What is Giving Compass?
We connect donors to learning resources and ways to support community-led solutions. Learn more about us.
Giving Compass' Take:
• Joshua Parrish reports on inspiring instances of school districts' remote solutions and innovations to serve their students during the pandemic.
• It is important to remember that there are uplifting instances of people doing good during the pandemic. How can we learn from these remote solutions to support education now and in the future?
• Learn about remote solutions to getting students free lunches during the pandemic.
Amid high-profile news of technology failures and lawsuits regarding reopenings, many parents are worried that schools might not be able to serve their child’s needs or that the impact of this year’s educational disruption might reach far into the future. Of course, the long-term economic consequences, to many, are secondary to the hardships being imposed on families and students now, as the pandemic’s toll on life in the U.S. passes the 200,000 mark.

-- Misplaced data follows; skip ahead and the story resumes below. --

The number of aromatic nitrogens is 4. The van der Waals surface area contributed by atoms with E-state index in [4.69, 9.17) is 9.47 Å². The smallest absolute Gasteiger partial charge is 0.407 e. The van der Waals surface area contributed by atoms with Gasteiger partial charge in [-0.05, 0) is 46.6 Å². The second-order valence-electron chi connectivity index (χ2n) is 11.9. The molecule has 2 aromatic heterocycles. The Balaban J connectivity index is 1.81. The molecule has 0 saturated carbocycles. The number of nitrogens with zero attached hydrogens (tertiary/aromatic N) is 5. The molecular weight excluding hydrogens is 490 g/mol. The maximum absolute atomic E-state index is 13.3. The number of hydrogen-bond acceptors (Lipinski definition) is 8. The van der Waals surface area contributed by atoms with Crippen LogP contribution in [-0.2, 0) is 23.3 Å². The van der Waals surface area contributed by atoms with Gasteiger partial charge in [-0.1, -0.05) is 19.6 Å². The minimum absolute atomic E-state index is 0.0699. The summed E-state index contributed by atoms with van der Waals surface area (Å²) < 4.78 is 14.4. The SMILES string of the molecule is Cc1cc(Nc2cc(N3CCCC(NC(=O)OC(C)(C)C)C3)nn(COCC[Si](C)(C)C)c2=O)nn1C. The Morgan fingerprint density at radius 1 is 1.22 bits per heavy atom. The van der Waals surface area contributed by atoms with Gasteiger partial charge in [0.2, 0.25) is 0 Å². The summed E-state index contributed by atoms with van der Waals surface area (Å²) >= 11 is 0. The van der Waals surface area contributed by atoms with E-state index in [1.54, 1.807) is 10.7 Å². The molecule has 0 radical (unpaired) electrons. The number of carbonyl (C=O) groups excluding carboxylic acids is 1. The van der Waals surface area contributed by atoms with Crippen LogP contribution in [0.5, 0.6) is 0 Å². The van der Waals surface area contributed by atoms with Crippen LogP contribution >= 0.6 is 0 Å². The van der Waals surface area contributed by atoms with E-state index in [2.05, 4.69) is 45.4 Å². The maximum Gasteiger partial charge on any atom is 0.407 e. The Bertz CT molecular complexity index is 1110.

Despite the ongoing challenges, however, examples of leadership and innovation exist at all levels, as teachers, education leaders and advocates work diligently to find ways to restart learning and address student needs. As a part of a panel interviewed by The New York Times, former secretary of education John B. King Jr. highlighted creative solutions employed around the nation to address local needs. Similarly, a new brief released by the Collaborative for Student Success and the Center on Reinventing Public Education details a set of promising practices that emerged from a peer review of district reopening plans. The analysis shows encouraging examples of district and school innovation, as well as a deep commitment by schools and their leaders to meet the challenges of the pandemic head on and with students at heart.
In answering whether he thought that this represented a “lost year” for America’s children, Pedro Noguera, dean of the Rossier School of Education at the University of Southern California, described the need for resolve in the face of adversity: “We’ve got to do the work where we are to expand educational opportunities for all students, because our kids’ futures depend on it. We have to do what it takes to make sure that our kids’ futures are not sacrificed.”
Read the full article about remote learning solutions by Joshua Parrish at The 74.